Sunday, February 26, 2017

Say hello to Tom Perez

Looking at the other side of the aisle, the Democrats have a new party leader in Tom Perez.  I don't know much about him, or whether he will unite the fractured party, but first signs seem to be positive.  He immediately made Keith Ellison, his rival for the position, deputy chairman in an effort to unite the raucous crowd.

I also like that Perez said the party will focus more on down ticket races, rather than investing all this energy in the presidential race.  It really was amazing to me that the Dems were unable to retake the Senate given more Republican seats were up for grabs than at any time in the past 6 years.  They were only able to gain one seat.  Much too much money and energy was spent on Hillary at the expense of key Congressional races.

Personally, I was rooting for Keith Ellison.  His Muslim background had many Democrats questioning whether he was a wise choice.  Ultimately, it is a DNC leader's organizational skills that should be the focus and Ellison gets high marks here.  Perez is an unknown, having previously served as Obama's labor secretary, and never having run for elected office.  Ellison has run successful US House campaigns in Minnesota's fifth district since 2006.

Perez represents a decided tilt toward Hispanic voters.  He also has an excellent civil rights record, which should help placate the liberals that were behind Ellison, as he enthusiastically threw his support behind Perez.

This would normally not get so much attention, but the Democrats' poor showing last November has placed a lot of focus on the party leadership, which Sanders' supporters felt unfairly aided Hillary in the primaries.  The DNC was forced to clean up its act after the allegations were verified by leaked e-mails.  For Sanders' part, he wants to see the Democratic Party come together and push an agenda that favors the working class in this country.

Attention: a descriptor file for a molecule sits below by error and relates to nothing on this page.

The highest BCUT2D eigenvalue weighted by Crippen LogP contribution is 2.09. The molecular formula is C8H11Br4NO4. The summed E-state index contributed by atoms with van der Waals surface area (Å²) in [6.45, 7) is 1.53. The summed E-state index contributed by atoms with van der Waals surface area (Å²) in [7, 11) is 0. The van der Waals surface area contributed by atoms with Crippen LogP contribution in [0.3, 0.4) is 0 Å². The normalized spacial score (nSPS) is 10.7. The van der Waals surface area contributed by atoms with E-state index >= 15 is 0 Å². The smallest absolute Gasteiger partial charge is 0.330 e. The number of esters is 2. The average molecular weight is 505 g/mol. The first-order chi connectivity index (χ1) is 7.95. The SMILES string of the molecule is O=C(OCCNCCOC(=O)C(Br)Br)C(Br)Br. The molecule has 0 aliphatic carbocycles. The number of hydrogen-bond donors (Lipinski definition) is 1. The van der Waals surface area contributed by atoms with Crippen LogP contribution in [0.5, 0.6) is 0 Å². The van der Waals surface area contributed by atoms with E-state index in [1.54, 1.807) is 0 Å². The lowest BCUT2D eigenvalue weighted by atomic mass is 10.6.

Perez would like to return the party to its grass-roots base of 2008, which vaulted Obama to the presidency with a Congressional majority in tow.  Ellison was looking to build off Sanders' momentum in 2016.  It seems the Clinton era is finally over with Donna Brazille getting booed off the podium after announcing Perez's victory.  Brazille had been a close ally of the Clintons for decades.

I imagine the Clintons think they can still exercise some influence over Perez, but I'm not so sure after hearing his speech.  A bit too strident for my taste, but it is clear he wants to steer the party in a new direction.

The real test comes in 2018 with the midterm elections.  It is crucial that the Democrats respond to Trump and turn over a highly unpopular Republican Congress, which appears frozen at the moment as to what direction to take, especially in regard to the Affordable Care Act.  Now that he is out office, Boehner took a broader view on the battle over health care.  It will be a tough fight for the Dems to retake the Senate, as only 8 Republicans are up for re-election, whereas 23 Democratic seats are at stake.  Republicans have set their sights on 10 of those Democratic seats.  Looks like Perez will need all the help he can get in what promises to be a very vicious election cycle.

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